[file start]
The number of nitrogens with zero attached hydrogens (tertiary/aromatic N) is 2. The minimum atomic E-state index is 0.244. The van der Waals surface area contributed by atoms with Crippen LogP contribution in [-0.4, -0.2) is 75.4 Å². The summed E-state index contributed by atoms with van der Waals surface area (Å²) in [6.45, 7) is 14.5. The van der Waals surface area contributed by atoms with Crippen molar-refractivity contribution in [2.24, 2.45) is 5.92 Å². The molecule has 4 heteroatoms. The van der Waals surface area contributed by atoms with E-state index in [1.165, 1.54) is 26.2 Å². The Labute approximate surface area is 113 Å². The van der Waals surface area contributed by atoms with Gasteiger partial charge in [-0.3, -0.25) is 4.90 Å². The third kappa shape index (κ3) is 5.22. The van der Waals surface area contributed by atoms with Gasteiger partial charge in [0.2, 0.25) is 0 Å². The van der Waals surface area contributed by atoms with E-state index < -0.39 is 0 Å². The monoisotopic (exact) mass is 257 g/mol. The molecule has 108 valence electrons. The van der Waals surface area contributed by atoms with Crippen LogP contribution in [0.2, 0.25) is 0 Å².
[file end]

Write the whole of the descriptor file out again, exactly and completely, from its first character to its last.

The number of nitrogens with zero attached hydrogens (tertiary/aromatic N) is 2. The minimum atomic E-state index is 0.244. The van der Waals surface area contributed by atoms with Crippen LogP contribution in [-0.4, -0.2) is 75.4 Å². The summed E-state index contributed by atoms with van der Waals surface area (Å²) in [6.45, 7) is 14.5. The van der Waals surface area contributed by atoms with Crippen molar-refractivity contribution in [2.24, 2.45) is 5.92 Å². The molecule has 4 heteroatoms. The van der Waals surface area contributed by atoms with E-state index in [1.165, 1.54) is 26.2 Å². The Labute approximate surface area is 113 Å². The van der Waals surface area contributed by atoms with Gasteiger partial charge in [-0.3, -0.25) is 4.90 Å². The third kappa shape index (κ3) is 5.22. The van der Waals surface area contributed by atoms with Gasteiger partial charge in [0.2, 0.25) is 0 Å². The van der Waals surface area contributed by atoms with E-state index < -0.39 is 0 Å². The monoisotopic (exact) mass is 257 g/mol. The molecule has 108 valence electrons. The van der Waals surface area contributed by atoms with Crippen LogP contribution in [0.2, 0.25) is 0 Å².